Tragedy In The Sahara
If you ever find yourself becoming unbearably arrogant, with a sense of how fortunate and privileged the Earth should consider itself to have your future carcass crawling around on it, buy yourself a ticket to the Sahara Desert. Conversely, should you begin to feel that your existence is meaningless and your puny butt insignificant in the grand scheme of things, put it in the Sahara Desert.
The Sahara possesses the two-fold ability to make you feel big and small at the same time. The reason it makes you feel small may seem rather obvious: the Sahara Desert is huge. Traverse even a short distance into it and you get the sense that you are a flea on the back of a Saint Bernard . . . the size of Idaho.
Describing the other aspect creates a little more difficulty. Somehow, being alone in the Sahara Desert makes you feel bigger and more in control of your own life than you have ever felt before. It gives you the sense of being the only flea on the back of a Saint Bernard the size of Idaho. Just imagine. This whole giant Saint Bernard was created just for you.
My own personal journey began in the Medina of Fez, Morocco where I had, through a series of misadventures and sheer stupidity managed to get a kid arrested, failed to pay for a meal at a restaurant, and perhaps become engaged. Meaning my departure from town became more of a harrowing escape than a planned stage of my itinerary. This meant passing up the opportunity to sign up for the three night excursion into the desert posted at my hostel.
I knew, however, where this journey was set to begin and thought, "Who needs a bloody tour guide?" I was momentarily confused why I thought this in these particular words because I'm not British, but I would not be deterred. I slink off to the bus station like a mongrel dog. Not possessing a tail to carry between my legs I had to improvise with a hat pulled down over my face. Still, anyone watching couldn't have failed to notice the resemblance. I boarded the bus and began my journey to the world's best example of God showing off his ability to create a desert.
That day we spent traveling though a rather bleak brown and red landscape with occasional bursts of green highlights. This vast wasteland, or playground (depending on your perspective) appeared determined to swallow the bus whole at any moment. Fortunately, we never reach the gaping maw, which I assume waited for us at the end of the horizon leaving me able to depart the bus near the town of Mezouga. A more responsible traveler might know the exact location, but there exists a fine line between responsible and obsessive compulsive which I have yet to get close enough to ever catch a whiff of.
I find the location from which the tours depart and wait for the responsible tourists to arrive. I watch as they climb atop camels and head off to spend a couple of nights in the wilderness. Once they disappear from view I begin to follow in their tracks, once again in the guise of my spirit animal. Into the Sahara Desert I wandered alone, a foolhardy move even by the standards of a scavenging canine, assured that Fate waited to punish me at any moment for daring to insult him with my disrespect. The first mile in, a deadly viper totally failed to materialize out of nowhere and sink its venomous fangs deep into the exposed flesh of my ankle. Surprised, but grateful, I ventured on.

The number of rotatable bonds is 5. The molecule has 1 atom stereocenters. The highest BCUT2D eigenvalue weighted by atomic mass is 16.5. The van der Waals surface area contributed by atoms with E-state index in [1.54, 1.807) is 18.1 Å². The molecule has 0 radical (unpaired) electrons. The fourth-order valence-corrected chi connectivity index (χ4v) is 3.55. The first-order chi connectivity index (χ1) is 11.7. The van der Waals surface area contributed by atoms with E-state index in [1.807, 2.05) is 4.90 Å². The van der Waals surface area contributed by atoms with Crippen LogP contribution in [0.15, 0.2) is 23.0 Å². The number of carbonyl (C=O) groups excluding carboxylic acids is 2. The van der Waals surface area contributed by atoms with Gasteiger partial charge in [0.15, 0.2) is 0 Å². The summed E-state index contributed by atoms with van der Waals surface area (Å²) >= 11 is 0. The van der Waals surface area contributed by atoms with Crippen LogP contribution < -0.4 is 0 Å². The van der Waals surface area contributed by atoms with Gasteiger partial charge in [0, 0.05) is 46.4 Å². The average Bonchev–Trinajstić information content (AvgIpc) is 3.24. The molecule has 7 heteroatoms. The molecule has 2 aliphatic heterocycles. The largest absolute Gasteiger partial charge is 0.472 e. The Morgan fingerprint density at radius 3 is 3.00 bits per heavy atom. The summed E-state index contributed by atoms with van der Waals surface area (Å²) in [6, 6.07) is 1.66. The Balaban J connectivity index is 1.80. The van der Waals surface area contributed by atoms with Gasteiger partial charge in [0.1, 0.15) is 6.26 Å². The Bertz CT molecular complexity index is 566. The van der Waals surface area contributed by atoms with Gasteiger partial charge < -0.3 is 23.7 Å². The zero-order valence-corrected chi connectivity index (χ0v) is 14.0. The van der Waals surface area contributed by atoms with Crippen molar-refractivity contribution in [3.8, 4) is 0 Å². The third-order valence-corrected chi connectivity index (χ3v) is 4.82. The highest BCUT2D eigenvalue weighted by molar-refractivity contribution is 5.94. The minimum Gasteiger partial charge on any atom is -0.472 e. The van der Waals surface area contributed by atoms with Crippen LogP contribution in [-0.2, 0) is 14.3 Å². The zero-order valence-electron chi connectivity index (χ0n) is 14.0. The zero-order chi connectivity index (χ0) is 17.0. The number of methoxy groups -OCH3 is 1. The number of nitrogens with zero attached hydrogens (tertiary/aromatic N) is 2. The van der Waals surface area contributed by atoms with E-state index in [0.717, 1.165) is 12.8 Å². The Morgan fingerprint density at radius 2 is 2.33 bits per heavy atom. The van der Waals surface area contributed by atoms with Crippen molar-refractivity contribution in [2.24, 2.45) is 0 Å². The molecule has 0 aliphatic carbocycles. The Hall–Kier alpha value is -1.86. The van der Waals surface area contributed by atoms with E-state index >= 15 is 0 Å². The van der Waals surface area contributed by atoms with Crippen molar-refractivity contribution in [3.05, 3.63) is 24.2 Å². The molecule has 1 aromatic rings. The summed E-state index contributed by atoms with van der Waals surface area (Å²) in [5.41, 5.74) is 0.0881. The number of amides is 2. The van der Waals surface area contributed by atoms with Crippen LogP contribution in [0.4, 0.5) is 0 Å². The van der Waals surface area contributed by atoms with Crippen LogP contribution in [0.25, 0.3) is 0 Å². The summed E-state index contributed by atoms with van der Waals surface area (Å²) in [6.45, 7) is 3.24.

Further on, a violent sandstorm elected not to rage out of the distance in unbridled fury blinding me and causing me to lose my way. Although I will say that the wind and sand of a non storm Sahara was sufficient to make me whine and cry like a baby. But the true storm held back. I began to feel a bit more confident, unaware my luck was about to run out.
I climbed to the top of a hill and there it was. The vast, beautiful desert that creates legends and inspires myths sprawled out before me. Orange sand dunes drifted across the horizon like the humps of an endless Chinese dragon bobbing along the sea. I waved to a pair of droids I could just make out struggling through the sand, but vanished when I called out to them.
The view was not so much breathtaking as breath aware. One of those rare moments when you actually realize you are breathing and take the time to enjoy the experience. I take a moment to thank the oxygen for entering my lungs, allowing me a little more time to partake in this moment in time. Then I reach for my phone to immortalize the view in pictures, and tragedy strikes.
My phone and consistently reliable companion lay dead and unresponsive in my hands. Oh, curse the evil, desert gods for this cruel treachery. Then, as if to rub salt into the wound, the sun began to say its goodbyes with a colorful burst upon the sand, making it somehow more brilliant orange than it had been before and making everything yet more peaceful and serene. I sat down and watched as more stars than could reasonably fit into the sky came out to sparkle upon the sand, making it difficult to tell where the sky ended and the land began.
Eventually, I turned to make my way back, fully expecting the wind to have erased all evidence of my passing, leaving me to wander alone forever searching for that single water fountain that Gary Larson liked to put in the middle of the desert, but the tracks were still there. The Sahara was kind to me this night. I made my way back to town feeling big and small and not filled with snake venom.